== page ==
Carlo Tenan in his interview below certainly appears to be a man of few words, but he gets to the point of each question in a very direct and unadorned way. And certainly, his piece, Don't Fix It for our 2014-2015 competition is a striking example of really well-written, and delightfully surprising, microtonal music. Carlo was born in Italy, has degrees in Piano, Oboe, Composition, Conducting and Electronic music. His scores have been reported and awarded prizes in several international competitions including the “2 Agosto” International Composing Competition”, “Uuno Klami International Composition Competition” or the “Opera J Competition” (contest sponsored by Opera tomorrow / As.Li.Co., L’Opéra Royal de Wallonie and the Teatro Real in Madrid). Here is Carlo in conversation with our own Chris Vaisvil back in early March.

UnTwelve: When you compose microtonally what are your methods and approaches?

Carlo Tenan: As for tonal music, first I write on the staff and then I develop it on other software.

UnTwelve: For a potentially electronic-only work, do you think there is a reason to commit music to paper anymore or has excellent modern recording equipment, sequencers, and digital audio workstations has made this activity less important?

Carlo Tenan: I think that both activities should coexist.

UnTwelve: Is live performance of microtonal music important?

Carlo Tenan: Yes it is, especially aiming at bringing people closer to microtonal music.

UnTwelve: Is there a microtonal culture or tradition that you look to for inspiration?

Carlo Tenan: I love all ethnic music using microtonal range, above all the Indian one.

UnTwelve: Do you still use 12 equal?

Carlo Tenan: Yes I do, I'm still not tired of them and of the possibilities they offer.

UnTwelve: Do you think the album is dead with the buying of single songs with a click?

Carlo Tenan: No I don't, but maybe what is much harder is writing an album and trying to sell it.

UnTwelve: Should music be free?

Carlo Tenan: Why should an artist work for free?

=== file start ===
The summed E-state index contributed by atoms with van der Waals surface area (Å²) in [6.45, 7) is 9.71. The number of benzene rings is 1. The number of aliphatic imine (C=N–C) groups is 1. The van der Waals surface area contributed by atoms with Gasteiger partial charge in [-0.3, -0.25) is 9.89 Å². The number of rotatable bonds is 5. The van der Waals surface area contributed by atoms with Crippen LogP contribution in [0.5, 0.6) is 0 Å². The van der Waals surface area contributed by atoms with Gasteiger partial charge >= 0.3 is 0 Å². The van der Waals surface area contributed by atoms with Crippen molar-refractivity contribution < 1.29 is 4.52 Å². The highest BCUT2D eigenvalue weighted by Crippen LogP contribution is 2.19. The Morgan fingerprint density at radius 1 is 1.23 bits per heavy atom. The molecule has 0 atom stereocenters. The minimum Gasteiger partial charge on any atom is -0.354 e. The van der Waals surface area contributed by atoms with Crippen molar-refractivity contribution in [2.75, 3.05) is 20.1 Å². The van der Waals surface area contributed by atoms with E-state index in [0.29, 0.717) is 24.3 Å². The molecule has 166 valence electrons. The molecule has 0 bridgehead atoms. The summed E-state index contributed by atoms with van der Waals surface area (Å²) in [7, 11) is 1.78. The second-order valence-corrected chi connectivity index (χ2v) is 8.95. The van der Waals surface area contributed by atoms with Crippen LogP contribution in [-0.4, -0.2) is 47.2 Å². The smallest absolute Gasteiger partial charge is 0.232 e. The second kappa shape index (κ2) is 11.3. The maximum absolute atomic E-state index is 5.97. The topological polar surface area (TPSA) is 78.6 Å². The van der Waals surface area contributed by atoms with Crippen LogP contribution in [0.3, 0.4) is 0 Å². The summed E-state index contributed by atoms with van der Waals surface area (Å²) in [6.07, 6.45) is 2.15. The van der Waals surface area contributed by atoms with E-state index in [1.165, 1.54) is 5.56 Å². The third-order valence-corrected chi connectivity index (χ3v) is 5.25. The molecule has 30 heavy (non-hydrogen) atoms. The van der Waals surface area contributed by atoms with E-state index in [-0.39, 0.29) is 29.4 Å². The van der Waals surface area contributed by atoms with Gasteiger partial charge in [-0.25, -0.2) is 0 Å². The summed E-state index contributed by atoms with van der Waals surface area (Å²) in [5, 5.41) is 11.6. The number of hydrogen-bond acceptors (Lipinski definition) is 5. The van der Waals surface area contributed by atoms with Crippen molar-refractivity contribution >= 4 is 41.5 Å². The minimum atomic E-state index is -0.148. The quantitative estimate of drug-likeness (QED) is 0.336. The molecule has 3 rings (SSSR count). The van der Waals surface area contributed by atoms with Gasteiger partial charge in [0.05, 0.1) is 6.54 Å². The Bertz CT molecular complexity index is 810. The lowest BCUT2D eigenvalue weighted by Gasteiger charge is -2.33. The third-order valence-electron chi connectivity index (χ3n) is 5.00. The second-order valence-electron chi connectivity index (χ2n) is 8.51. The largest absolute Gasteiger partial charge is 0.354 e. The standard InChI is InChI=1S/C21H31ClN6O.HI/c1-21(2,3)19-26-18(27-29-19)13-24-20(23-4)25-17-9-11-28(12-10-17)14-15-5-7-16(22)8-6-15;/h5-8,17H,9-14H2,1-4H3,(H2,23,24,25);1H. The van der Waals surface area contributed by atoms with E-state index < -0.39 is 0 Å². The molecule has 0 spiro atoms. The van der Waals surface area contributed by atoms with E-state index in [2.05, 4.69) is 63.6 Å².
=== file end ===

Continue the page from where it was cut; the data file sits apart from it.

UnTwelve: As you know Untwelve promotes the use of microtonality in popular music in any genre - how do you envision the way microtonality will be integrated in music? Note: for practical purposes this means Western music.

Carlo Tenan: I think that we should give ethnic foreign music more opportunities, while weakening interests related to commercial music. In Italy you can listen to pop music in almost every public place (markets and so on). Why? Isn't our musical tradition enough for us?

UnTwelve: What are your future plans for Microtonal exploring?

Carlo Tenan: I'd like to set a new unplugged microtonal musical instruments band up, in order to explore the possibility of coexistence between the microtonal and the tonal system.

UnTwelve: Are you a fan of subtle or "in your face" use of alternative tunings or how do you use these extremes?

Carlo Tenan: I like them but I'm focused on finding my way now.

UnTwelve: What is your most memorable microtonal experience?

Carlo Tenan: I've been very impressed by some Indian raga and some of Ligeti's pieces.

UnTwelve: Should microtonal music be promoted as such or simply as music without calling special attention to tuning?

Carlo Tenan: I think it should be just called contemporary music.

UnTwelve: What would be your dream microtonal situation?

Carlo Tenan: An unplugged band made up of instruments from different cultures in dialogue with an electronic microtonal one.